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New Year's Resolution

Stumbling Isn’t the Same as Falling – Staying on Track For the New Year

We just celebrated new year and many people may be already asking “how are you doing on your New Year’s resolution?” You may be asking yourself, “why do we make these silly resolutions anyway?” It’s probably a combination of having high hopes of accomplishing a dream mixed with the need to follow along in a ritual that dates back to ancient times.

Roughly 4,000 years ago the Babylonians would celebrate their new year in March and made promises to the gods to earn good favor. In 46 BC, Julius Caesar moved the first day of the year to January 1 in honor of the Roman god of beginnings, Janus. Eventually those promises to the gods became promises we would make to ourselves to improve our lives.

The notion that we can accomplish a dream each year simply by telling ourselves we will change may seem far-fetched, yet more than 88% of Americans will make a resolution to begin the new year. Often the resolution is centered on overall health. Whether you vow to start eating healthy in the new year, to begin exercising regularly, make or save more money or get a better job, somehow our goals are often never achieved. Why is that?

It may be that people set too high an expectation on accomplishing a dream like the ones listed above. Or perhaps it’s because we find it too easy to give up. The latest diet trends are too strict, there’s not enough time to squeeze in that workout, or finding a new job is just impossible in this economy. There’s a lot of advice about how to keep a resolution, but perhaps the best way to ensure some measure of success is to cut yourself a little slack.

First, don’t set a goal that you are very unlikely to achieve. You may want to quit smoking, but that is extremely hard to do. Perhaps make the resolution to cut your smoking in half. You want to lose 40 pounds? How about recognizing you’ll have an easier time if you resolve instead to start eating healthy this year. Eventually you may stop smoking or lose that 40 pounds, but you will be satisfied if you smoke a whole lot less for now, or you lose 15 pounds and feel great because you stuck to your actual resolution.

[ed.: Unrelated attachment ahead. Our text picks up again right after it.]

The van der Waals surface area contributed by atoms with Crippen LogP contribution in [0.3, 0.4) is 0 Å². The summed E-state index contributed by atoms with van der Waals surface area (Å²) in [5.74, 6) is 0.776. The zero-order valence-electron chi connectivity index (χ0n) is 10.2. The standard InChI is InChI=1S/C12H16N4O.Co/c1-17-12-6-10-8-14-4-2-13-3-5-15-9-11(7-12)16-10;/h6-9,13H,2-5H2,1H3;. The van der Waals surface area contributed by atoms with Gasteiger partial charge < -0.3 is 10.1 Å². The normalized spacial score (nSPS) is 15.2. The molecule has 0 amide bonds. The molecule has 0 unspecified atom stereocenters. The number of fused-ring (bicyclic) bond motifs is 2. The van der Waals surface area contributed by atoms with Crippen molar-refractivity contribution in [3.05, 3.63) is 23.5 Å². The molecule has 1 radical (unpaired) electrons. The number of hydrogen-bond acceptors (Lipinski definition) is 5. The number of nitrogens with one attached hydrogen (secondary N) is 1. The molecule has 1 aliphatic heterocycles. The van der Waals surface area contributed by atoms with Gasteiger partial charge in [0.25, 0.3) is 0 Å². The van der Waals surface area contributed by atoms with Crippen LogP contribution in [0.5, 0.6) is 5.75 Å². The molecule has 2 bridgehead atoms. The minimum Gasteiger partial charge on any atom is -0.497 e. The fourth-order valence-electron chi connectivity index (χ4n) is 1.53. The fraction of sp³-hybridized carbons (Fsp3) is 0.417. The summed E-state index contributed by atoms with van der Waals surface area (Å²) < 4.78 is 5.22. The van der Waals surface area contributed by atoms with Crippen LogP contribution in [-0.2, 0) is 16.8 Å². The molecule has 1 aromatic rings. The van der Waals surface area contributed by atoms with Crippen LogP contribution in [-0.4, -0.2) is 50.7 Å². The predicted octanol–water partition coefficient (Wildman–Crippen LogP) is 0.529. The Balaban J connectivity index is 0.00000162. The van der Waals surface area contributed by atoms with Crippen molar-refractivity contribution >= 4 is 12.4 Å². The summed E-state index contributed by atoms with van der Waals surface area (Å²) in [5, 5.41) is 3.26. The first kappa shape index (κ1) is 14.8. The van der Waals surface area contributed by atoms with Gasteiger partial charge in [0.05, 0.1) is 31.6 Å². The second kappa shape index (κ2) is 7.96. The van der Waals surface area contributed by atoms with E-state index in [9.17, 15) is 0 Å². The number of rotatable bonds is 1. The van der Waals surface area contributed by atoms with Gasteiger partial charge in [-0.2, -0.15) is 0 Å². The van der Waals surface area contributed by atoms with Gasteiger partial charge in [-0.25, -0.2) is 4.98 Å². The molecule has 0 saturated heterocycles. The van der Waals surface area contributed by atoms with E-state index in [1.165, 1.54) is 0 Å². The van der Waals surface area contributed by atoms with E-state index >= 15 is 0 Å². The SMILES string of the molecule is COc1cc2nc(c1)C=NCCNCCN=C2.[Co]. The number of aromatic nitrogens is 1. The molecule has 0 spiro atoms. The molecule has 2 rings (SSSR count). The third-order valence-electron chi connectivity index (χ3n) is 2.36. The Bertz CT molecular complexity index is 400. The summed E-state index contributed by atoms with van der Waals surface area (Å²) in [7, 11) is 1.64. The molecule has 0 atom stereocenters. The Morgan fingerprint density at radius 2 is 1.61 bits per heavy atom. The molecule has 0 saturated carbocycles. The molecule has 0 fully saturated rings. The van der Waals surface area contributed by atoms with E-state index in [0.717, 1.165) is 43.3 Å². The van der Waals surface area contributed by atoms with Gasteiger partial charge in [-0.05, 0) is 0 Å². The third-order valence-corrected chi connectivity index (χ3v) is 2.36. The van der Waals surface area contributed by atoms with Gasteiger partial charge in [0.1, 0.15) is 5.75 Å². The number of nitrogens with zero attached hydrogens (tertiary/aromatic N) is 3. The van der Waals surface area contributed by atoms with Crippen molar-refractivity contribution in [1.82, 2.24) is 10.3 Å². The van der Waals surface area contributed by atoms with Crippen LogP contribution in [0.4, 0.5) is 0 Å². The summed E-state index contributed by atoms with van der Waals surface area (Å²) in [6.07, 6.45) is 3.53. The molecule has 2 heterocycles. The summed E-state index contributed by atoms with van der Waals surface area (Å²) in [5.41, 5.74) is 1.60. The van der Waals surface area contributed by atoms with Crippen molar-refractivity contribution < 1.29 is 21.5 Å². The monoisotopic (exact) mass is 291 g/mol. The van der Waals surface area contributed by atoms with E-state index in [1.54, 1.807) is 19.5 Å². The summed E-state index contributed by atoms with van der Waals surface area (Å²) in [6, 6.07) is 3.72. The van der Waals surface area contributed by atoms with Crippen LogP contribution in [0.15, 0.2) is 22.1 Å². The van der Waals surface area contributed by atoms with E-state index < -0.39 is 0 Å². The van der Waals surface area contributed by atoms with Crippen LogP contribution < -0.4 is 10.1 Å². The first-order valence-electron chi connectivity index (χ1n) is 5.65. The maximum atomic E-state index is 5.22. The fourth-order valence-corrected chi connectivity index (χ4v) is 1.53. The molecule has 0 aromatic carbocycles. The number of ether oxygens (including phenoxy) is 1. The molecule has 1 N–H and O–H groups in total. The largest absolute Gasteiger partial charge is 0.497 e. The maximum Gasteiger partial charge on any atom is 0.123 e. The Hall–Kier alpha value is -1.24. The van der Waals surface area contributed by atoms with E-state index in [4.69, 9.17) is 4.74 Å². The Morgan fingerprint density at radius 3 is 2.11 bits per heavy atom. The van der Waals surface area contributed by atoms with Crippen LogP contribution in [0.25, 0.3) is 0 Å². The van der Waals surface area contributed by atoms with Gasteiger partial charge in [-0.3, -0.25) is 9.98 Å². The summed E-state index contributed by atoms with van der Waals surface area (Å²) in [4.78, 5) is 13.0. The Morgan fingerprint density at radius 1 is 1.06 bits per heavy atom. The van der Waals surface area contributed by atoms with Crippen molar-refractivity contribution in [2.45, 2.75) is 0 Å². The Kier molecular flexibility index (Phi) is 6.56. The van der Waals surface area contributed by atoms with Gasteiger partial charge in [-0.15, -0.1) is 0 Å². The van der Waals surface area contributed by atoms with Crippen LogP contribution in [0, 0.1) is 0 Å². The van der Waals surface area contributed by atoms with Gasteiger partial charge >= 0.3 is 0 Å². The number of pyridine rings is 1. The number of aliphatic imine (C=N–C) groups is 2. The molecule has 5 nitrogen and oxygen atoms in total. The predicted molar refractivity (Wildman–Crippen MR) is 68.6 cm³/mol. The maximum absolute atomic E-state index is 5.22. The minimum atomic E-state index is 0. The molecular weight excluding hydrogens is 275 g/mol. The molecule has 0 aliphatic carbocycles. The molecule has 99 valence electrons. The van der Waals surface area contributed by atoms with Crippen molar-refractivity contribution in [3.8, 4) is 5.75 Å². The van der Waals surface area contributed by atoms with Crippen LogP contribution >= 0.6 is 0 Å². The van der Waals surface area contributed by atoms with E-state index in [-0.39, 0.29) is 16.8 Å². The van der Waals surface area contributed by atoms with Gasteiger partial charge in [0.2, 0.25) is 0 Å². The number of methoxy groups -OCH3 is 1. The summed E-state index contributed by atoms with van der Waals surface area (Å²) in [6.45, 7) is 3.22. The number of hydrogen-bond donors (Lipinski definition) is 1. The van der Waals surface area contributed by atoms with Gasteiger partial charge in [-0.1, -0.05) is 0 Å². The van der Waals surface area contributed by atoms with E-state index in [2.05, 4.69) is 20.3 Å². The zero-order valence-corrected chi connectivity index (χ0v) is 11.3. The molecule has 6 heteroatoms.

Second, vocalize your resolution. Telling people your plan can help you stick with it, especially if you tell people who will support you. And on that note, surround yourself with people who aren’t likely to sabotage your efforts.

Finally, allow yourself to stumble. If you find that you “cheated” while trying to follow one of the popular diet trends or you went on a shopping spree you shouldn’t have, don’t let that send you into a downward spiral. In other words, don’t give up. Pick yourself back up and recognize that accomplishing a dream can be hard and it may not go perfectly according to plan. Just don’t let that stumble derail you.

One simple thought. Instead of making your resolution about you, consider making it about others. You could resolve to spread a little happiness each day with a smile and a kind word for a stranger. You could resolve to help someone accomplish their goals, or you could resolve to do something good for your community, like pick up trash, shop locally, volunteer each month, or help families in need. Perhaps stepping outside of yourself might make it easier to succeed.

Navigating the ups and downs of trying to make real changes in your life isn’t easy. Be kind to yourself and you’ll have a happy new year ahead.


Sources:
http://realtruth.org/articles/314-nyr.html
http://people.howstuffworks.com/culture-traditions/holidays-other/why-make-new-years-resolutions1.htm